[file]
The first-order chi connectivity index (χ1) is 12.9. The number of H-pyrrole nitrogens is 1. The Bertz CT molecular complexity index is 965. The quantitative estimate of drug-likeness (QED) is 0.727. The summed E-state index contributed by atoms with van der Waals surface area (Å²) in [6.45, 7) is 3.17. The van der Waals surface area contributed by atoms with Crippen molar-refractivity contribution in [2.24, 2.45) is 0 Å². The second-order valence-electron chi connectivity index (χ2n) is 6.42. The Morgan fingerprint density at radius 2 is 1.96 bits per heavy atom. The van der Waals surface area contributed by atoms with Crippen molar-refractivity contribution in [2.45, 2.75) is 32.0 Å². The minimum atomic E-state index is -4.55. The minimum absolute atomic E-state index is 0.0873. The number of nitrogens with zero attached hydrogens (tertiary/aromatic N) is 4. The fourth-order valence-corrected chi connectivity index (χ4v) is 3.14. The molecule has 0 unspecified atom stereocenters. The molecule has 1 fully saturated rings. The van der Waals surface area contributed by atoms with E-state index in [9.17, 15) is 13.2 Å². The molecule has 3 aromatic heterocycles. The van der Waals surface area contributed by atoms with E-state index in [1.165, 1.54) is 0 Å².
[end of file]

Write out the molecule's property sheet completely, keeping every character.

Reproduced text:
The first-order chi connectivity index (χ1) is 12.9. The number of H-pyrrole nitrogens is 1. The Bertz CT molecular complexity index is 965. The quantitative estimate of drug-likeness (QED) is 0.727. The summed E-state index contributed by atoms with van der Waals surface area (Å²) in [6.45, 7) is 3.17. The van der Waals surface area contributed by atoms with Crippen molar-refractivity contribution in [2.24, 2.45) is 0 Å². The second-order valence-electron chi connectivity index (χ2n) is 6.42. The Morgan fingerprint density at radius 2 is 1.96 bits per heavy atom. The van der Waals surface area contributed by atoms with Crippen molar-refractivity contribution in [2.45, 2.75) is 32.0 Å². The minimum atomic E-state index is -4.55. The minimum absolute atomic E-state index is 0.0873. The number of nitrogens with zero attached hydrogens (tertiary/aromatic N) is 4. The fourth-order valence-corrected chi connectivity index (χ4v) is 3.14. The molecule has 0 unspecified atom stereocenters. The molecule has 1 fully saturated rings. The van der Waals surface area contributed by atoms with E-state index in [9.17, 15) is 13.2 Å². The molecule has 3 aromatic heterocycles. The van der Waals surface area contributed by atoms with E-state index in [1.165, 1.54) is 0 Å².